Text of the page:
Iceberg detection1476284512_iceberg

To detect the presence of icebergs and predict their direction, CLS has developed a solution used to:

  • Detect iceberg populations produced by glaciers in the Antarctic using radar satellite observation data
  • Define risk zones
  • Model the direction of icebergs and their melt-rate according to currents and surface temperatures, wind levels and the shape and size of the iceberg
  • Readjust the direction model using observation data from radar satellites in the Subantartic zone (around 50° South). Perform (using these radar images) a correct display of icebergs of a significant size (>50m).

CLS is thus able to provide race organisers with maps of the Antarctic, with the location of iceberg populations and predictions concerning their drift direction:

image1 image2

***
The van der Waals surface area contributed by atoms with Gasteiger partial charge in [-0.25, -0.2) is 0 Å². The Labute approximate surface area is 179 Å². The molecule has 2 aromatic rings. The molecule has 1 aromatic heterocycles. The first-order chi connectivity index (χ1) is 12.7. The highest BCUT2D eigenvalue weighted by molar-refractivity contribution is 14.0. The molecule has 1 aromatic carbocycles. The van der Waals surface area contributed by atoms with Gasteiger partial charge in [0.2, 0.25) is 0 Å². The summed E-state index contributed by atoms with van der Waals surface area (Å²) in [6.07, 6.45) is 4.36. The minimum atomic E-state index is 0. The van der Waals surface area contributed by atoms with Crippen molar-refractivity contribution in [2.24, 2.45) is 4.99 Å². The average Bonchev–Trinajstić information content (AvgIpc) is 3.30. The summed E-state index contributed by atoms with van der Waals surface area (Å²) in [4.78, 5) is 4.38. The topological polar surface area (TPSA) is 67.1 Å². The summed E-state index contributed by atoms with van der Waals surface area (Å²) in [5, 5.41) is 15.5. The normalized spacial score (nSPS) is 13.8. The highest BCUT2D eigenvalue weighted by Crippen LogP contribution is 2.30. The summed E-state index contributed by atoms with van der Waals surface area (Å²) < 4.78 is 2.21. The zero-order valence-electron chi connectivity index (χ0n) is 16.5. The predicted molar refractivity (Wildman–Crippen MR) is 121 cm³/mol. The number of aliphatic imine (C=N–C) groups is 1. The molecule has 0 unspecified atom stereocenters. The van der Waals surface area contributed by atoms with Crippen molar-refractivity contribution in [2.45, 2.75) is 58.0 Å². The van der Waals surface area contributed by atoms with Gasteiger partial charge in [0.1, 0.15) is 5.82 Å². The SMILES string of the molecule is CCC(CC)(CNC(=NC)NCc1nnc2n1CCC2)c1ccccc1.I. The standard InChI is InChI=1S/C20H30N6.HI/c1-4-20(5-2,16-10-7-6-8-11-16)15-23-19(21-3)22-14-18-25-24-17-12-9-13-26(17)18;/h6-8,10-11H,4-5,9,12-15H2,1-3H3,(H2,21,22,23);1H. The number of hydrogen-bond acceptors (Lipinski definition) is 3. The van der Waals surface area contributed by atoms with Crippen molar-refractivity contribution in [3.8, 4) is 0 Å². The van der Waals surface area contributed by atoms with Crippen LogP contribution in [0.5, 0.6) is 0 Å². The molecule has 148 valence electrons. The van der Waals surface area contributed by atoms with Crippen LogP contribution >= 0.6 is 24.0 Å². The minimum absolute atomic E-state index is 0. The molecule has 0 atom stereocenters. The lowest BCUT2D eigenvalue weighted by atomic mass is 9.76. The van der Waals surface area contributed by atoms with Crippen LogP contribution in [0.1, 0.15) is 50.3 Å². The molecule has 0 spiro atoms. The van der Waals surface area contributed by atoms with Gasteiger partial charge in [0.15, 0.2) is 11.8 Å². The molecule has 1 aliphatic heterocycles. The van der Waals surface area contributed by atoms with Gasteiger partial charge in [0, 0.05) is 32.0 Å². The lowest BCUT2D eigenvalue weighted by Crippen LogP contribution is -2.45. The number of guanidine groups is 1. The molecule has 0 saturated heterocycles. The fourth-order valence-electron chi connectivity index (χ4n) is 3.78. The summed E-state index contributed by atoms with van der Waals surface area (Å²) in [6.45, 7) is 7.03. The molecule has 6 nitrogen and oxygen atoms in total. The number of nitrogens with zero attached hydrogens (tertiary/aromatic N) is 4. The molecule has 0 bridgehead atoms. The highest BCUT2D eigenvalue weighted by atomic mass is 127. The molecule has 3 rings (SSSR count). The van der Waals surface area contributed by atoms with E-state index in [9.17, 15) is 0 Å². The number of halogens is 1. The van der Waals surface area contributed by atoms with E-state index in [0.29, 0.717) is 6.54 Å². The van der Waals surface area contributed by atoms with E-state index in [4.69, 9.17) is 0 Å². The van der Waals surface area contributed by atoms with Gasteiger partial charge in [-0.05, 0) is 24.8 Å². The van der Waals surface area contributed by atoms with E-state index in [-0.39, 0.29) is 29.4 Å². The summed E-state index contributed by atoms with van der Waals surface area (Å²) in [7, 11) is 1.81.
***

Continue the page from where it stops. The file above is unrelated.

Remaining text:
Each iceberg detected by satellite or in situ by Vendée Globe’s skippers is assigned a unique identifier. Then the iceberg is ingested in a model of drift and cast developed through the management of CLS space oceanography. Satellite detection of icebergs or in situ did not identify any icebergs. To compensate for this lack of information, the drift model can be used on many fictional icebergs generated along the ice. This allows for statistical information on the risk of encountering icebergs. Design drift and melting takes into account the currents, wind, sea state (surface anomalies, height of sea level), surface temperature and the shape and size of the iceberg. CLS is thus able to provide the Antarctic card race organizers with the location of populations of icebergs and predicting their drift. CLS thus accompanied the Vendée Globe race directors in its decision making.